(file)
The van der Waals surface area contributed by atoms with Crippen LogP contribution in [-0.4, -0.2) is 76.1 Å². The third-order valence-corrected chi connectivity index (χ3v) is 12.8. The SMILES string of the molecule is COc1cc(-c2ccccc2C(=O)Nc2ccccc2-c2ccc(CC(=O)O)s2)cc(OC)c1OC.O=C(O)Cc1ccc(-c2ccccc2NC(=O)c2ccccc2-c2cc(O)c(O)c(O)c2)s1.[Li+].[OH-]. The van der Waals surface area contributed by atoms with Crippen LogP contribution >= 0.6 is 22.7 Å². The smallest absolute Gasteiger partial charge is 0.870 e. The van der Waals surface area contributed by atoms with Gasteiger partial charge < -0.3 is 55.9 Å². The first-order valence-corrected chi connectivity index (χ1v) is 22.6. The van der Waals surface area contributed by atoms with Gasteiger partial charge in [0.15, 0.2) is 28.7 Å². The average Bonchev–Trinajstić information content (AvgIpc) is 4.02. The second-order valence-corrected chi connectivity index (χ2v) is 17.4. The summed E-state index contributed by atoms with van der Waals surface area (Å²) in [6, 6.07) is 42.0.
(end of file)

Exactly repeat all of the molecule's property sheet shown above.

The van der Waals surface area contributed by atoms with Crippen LogP contribution in [-0.4, -0.2) is 76.1 Å². The third-order valence-corrected chi connectivity index (χ3v) is 12.8. The SMILES string of the molecule is COc1cc(-c2ccccc2C(=O)Nc2ccccc2-c2ccc(CC(=O)O)s2)cc(OC)c1OC.O=C(O)Cc1ccc(-c2ccccc2NC(=O)c2ccccc2-c2cc(O)c(O)c(O)c2)s1.[Li+].[OH-]. The van der Waals surface area contributed by atoms with Crippen LogP contribution >= 0.6 is 22.7 Å². The smallest absolute Gasteiger partial charge is 0.870 e. The van der Waals surface area contributed by atoms with Gasteiger partial charge < -0.3 is 55.9 Å². The first-order valence-corrected chi connectivity index (χ1v) is 22.6. The van der Waals surface area contributed by atoms with Gasteiger partial charge in [0.15, 0.2) is 28.7 Å². The average Bonchev–Trinajstić information content (AvgIpc) is 4.02. The second-order valence-corrected chi connectivity index (χ2v) is 17.4. The summed E-state index contributed by atoms with van der Waals surface area (Å²) in [6, 6.07) is 42.0.